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Sunday Times Jun 20 1999

She did it: Dhammika Priyadarshani

With determination as her only guide, Dhammika blind from birth, faces the challenges in life

By Wathsala Mendis

Dhammika PriyadarshaniWalking with quick, sure steps along the long corridor, she appears within seconds of our arrival; greets us with a friendly nod and waves us to sit in front of her on the parapet. God has blessed her with good looks and a cheerful, infectious smile. At first glance, everything about her seems fine. Then you realise that Dhammika Priyadarshani is blind. She has been sightless from birth.

Her agility, naturally, comes as a surprise to us. "This is like a second home to me. I know my way around here," she explains, with a wave of her hand, towards the school premises.

She was five when she first walked the grounds of the Ratmalana School for the Blind, clinging to her father's hand. Born into a family of two brothers and a sister, all elder than her and all with twenty-twenty vision, Dhammika realised at a young age that life was not going to be easy. But instead of brooding on her misfortune, she decided to meet the enormous challenge head-on.

With her father's meagre income as a labourer at the Electricity Board barely sufficient to feed the family, she found the school which provided board and education free, a haven. There she learnt one of the most important lessons in her life: that blindness was no tragedy, that she should be able to stand on her own feet instead of expecting somebody to always wait on her.

Ahead of her lay long years of toil. But Dhammika knew if she were to try and fit into 'normal' society, she would have to brave it all and get a good education. Proving her worth as the 'family's pride,' she went on to excel in her studies. She got through her G.C.E. (O/L) with flying colours, earning a scholarship to Ladies' College, Colombo to do the A/L. All well and good. But paying the four-figure boarding fees and tuition fees was beyond her parents' means. When she told the principal of her difficulty, she was exempted from the former. As for tuition, it was simply out of the question. She never complained. And when the results were released in 1990, she had qualified to enter university in the arts stream.

During the three year period before starting university, Dhammika joined the Vocational Training Programme at the school, receiving a monthly allowance of Rs. 500. There she gained invaluable experience and guidance in teaching which was to become her future profession.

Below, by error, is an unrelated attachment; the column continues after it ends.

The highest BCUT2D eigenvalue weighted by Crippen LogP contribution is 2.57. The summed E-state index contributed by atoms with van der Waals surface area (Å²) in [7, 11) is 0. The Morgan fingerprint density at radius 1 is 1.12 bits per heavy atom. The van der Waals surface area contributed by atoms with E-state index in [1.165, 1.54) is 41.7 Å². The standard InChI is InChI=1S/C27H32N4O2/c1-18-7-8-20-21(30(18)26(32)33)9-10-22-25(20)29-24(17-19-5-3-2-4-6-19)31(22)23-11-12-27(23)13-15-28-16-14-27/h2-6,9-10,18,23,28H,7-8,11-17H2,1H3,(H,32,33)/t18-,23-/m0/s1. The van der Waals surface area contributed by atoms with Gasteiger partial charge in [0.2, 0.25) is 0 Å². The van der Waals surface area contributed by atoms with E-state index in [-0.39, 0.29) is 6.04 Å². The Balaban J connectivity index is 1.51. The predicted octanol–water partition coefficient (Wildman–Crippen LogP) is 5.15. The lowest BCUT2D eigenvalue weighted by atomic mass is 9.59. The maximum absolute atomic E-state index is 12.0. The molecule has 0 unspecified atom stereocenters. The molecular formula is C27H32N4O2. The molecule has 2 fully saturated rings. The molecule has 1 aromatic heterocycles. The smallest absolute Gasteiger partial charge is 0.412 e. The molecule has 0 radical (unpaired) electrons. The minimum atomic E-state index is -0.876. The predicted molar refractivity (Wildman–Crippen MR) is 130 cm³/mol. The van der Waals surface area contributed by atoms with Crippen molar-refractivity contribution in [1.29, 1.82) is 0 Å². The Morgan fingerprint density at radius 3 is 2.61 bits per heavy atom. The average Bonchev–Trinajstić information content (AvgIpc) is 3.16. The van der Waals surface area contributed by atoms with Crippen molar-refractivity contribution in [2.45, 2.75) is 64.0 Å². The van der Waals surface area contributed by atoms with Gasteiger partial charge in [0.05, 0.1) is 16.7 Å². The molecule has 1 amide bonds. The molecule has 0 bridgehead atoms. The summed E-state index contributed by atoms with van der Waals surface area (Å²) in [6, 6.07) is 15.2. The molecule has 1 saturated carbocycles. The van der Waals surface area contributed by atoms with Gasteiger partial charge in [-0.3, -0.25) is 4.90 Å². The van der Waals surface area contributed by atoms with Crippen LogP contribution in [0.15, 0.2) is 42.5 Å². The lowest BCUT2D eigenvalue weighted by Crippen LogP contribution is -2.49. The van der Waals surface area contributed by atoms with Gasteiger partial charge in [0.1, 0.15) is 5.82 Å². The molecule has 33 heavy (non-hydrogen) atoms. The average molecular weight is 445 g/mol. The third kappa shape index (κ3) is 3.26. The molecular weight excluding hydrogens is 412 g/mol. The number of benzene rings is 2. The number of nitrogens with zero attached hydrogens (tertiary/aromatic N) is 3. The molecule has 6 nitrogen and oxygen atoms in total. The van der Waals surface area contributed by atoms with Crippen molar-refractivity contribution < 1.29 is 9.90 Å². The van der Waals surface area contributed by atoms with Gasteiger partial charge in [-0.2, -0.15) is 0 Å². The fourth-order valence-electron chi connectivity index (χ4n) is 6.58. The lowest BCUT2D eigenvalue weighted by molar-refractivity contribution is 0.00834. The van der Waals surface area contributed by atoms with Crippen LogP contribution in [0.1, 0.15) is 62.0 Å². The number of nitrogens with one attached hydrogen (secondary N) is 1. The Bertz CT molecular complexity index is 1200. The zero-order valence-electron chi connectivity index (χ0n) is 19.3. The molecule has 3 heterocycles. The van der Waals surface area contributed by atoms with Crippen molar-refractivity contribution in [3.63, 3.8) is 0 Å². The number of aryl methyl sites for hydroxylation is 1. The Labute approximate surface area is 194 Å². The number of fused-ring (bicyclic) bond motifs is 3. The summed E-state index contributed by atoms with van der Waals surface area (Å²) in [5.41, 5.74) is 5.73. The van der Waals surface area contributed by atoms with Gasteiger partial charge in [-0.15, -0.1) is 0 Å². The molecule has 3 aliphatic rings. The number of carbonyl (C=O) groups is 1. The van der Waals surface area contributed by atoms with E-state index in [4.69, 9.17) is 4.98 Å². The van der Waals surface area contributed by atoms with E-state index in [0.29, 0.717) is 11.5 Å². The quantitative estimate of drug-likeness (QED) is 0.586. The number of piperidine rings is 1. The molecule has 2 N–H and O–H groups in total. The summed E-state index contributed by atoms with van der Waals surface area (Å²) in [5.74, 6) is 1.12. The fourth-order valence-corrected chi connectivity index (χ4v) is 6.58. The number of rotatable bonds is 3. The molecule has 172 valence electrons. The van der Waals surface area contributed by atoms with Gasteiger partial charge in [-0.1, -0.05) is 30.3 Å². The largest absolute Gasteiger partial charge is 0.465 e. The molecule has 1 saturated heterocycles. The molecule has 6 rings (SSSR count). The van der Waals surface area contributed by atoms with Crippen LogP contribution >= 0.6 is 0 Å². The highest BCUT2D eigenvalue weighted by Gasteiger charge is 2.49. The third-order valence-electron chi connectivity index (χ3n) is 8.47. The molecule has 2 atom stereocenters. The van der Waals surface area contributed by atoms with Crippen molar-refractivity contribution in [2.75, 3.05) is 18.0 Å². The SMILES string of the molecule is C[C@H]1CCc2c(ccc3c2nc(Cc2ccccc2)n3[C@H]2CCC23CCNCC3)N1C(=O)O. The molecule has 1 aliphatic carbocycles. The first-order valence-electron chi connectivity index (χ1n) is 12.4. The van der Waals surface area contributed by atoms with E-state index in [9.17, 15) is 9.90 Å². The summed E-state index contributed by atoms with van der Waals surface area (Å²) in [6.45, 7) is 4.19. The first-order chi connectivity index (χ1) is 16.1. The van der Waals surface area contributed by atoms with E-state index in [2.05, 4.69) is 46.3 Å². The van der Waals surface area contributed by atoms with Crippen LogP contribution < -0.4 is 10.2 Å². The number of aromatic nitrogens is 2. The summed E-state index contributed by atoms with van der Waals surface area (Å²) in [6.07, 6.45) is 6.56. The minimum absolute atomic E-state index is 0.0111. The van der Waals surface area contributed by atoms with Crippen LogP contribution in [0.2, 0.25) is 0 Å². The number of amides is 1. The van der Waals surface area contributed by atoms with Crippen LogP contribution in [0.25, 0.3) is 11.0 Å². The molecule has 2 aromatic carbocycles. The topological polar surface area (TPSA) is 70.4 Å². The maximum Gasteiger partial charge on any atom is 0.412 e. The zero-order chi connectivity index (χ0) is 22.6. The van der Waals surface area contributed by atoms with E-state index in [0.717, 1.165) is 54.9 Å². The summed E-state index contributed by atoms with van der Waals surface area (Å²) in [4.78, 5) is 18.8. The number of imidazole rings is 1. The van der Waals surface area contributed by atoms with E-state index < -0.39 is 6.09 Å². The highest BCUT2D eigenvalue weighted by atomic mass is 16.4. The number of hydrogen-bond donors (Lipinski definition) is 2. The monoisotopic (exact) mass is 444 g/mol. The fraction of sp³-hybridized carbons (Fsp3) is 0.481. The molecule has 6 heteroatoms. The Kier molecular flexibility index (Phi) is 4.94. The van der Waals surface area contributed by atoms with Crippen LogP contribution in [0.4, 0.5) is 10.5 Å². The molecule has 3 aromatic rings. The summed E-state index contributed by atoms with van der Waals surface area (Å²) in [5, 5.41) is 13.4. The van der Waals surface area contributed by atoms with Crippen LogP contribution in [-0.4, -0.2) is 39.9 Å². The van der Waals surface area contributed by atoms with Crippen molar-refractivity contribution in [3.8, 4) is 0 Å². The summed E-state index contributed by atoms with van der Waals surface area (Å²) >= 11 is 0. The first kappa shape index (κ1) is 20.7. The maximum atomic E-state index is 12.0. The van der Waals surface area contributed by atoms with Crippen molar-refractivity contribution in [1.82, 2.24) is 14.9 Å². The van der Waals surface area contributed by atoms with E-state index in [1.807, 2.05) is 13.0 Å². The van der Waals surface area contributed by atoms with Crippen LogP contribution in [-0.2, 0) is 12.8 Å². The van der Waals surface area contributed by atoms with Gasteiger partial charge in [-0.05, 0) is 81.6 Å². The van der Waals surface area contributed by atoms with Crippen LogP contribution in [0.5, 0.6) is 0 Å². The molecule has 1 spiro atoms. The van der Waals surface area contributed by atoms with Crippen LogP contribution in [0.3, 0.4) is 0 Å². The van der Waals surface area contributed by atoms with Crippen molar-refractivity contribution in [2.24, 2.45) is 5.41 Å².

Once she entered university, Dhammika found herself in a new predicament. Nothing could have prepared her for what lay ahead. From the very beginning she found it difficult to keep pace with other students in taking down notes on her braille slate. Hence she had to settle for a braille-writer, provided by the university. But it was so noisy that others found it a distraction. So she had to record the lectures in toto on free cassette tapes provided by the 'Talking Book Library' of the Sri Lanka Council for the Blind. At night she would replay them and take notes on her braille-writer.

One blind student was entitled to only five tapes a year which, of course, was totally inadequate. Some days the lectures would go on for about three, four hours and there were times that they had four or five lectures a day. This meant she had to work extra hard to finish the workload on that day itself so that the tapes would be ready for the following day's lectures. The pressure was too much, she admits, but she refused to give in.

Towards the end of her third year, she had qualified to specialize in all three subjects of her choice: Sinhala, Sociology, and History. Faculty advisers reasoned with her when she opted for Sinhala and then sociology, pointing out the difficulties she would have to encounter. So she settled for history, something more within her capabilities.

In April 1998 she graduated from the University of Kelaniya with an upper second class degree. Tears of joy streamed down her face as she walked up to accept her certificate. Yes, she had made it! She had done the impossible. Today she teaches at the Ratmalana School for the Blind as a volunteer and is awaiting the approval of the Ministry of Education to be absorbed into the permanent staff.

Dhammika could easily have given into despair. But she didn't. With sheer grit and calm confidence, she stayed the course. Bravo, girl. We're proud of you!